Sasita, Sāsita, Shashita, Shasita, Śāsita: 12 definitions


Sasita means something in Hinduism, Sanskrit, Buddhism, Pali, Marathi, Hindi. If you want to know the exact meaning, history, etymology or English translation of this term then check out the descriptions on this page. Add your comment or reference to a book if you want to contribute to this summary article.

The Sanskrit term Śāsita can be transliterated into English as Sasita or Shasita, using the IAST transliteration scheme (?).

Alternative spellings of this word include Shasit.

In Hinduism

Arthashastra (politics and welfare)

Source: Shodhganga: Kakati Ganapatideva and his times (artha)

Śāsita (शासित) is a dub-division of Apratiṣṭita: to a type of legal court (sabhā) defined in the Rājanīta-ratnākara. Śāsita-sabhas were the courts where the king personally awards the decrees.

Arthashastra book cover
context information

Arthashastra (अर्थशास्त्र, arthaśāstra) literature concerns itself with the teachings (shastra) of economic prosperity (artha) statecraft, politics and military tactics. The term arthashastra refers to both the name of these scientific teachings, as well as the name of a Sanskrit work included in such literature. This book was written (3rd century BCE) by by Kautilya, who flourished in the 4th century BCE.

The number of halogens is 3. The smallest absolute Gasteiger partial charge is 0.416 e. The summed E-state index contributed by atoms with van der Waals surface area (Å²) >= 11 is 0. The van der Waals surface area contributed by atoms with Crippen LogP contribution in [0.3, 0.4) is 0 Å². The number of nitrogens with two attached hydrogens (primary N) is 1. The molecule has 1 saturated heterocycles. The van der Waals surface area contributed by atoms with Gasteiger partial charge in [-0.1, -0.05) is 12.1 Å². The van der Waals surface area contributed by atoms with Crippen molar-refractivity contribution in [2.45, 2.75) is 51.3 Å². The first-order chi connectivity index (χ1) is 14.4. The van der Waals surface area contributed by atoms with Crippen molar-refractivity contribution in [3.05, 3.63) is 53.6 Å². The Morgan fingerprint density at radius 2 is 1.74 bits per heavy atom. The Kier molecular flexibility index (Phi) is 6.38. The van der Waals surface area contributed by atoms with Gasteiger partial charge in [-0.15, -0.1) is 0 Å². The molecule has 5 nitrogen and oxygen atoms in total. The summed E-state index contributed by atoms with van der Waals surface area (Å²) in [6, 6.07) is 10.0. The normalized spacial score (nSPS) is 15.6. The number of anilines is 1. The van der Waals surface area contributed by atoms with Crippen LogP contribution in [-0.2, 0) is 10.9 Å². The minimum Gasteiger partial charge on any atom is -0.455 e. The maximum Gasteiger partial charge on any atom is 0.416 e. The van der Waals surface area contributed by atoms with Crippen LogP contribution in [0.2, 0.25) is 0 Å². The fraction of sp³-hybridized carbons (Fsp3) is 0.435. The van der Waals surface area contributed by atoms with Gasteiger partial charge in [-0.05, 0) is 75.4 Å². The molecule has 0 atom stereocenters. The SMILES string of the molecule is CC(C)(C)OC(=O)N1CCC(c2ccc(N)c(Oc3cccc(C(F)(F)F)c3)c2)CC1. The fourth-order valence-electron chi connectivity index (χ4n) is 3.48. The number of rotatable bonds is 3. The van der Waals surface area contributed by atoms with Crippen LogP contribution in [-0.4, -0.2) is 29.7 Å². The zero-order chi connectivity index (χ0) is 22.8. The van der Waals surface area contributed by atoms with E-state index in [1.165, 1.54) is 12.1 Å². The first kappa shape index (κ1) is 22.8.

Discover the meaning of sasita in the context of Arthashastra from relevant books on Exotic India

Ayurveda (science of life)

Source: Vagbhata’s Ashtanga Hridaya Samhita (first 5 chapters)

Sasita (ससित) refers to “sugared”, mentioned in verse 3.33 of the Aṣṭāṅgahṛdayasaṃhitā (Sūtrasthāna) by Vāgbhaṭa.—Accordingly, “[...] Taking at night moonbeams as food, one shall drink, sugared [viz., sasita] buffalo’s milk (that is) cooled by the moon and stars. In groves in which the hot-rayed one is darkened by cloud-grazing huge Sal trees and Palmyra palms, [...]”.

Note: Sasita (“sugared”) has been interchanged with candranakṣatraśītala and translated by bsil-mo (“cold”), which points to a variant saśīta in the basic text. Accordingly, śītala (which usually signifies “cool”) has been given the rare sense of dkar-ba (“white”); cf. śītalacchada (“white leaf”) or (“white-leaved”) MW p. 1078.—dka-ba in P is a carver’s error.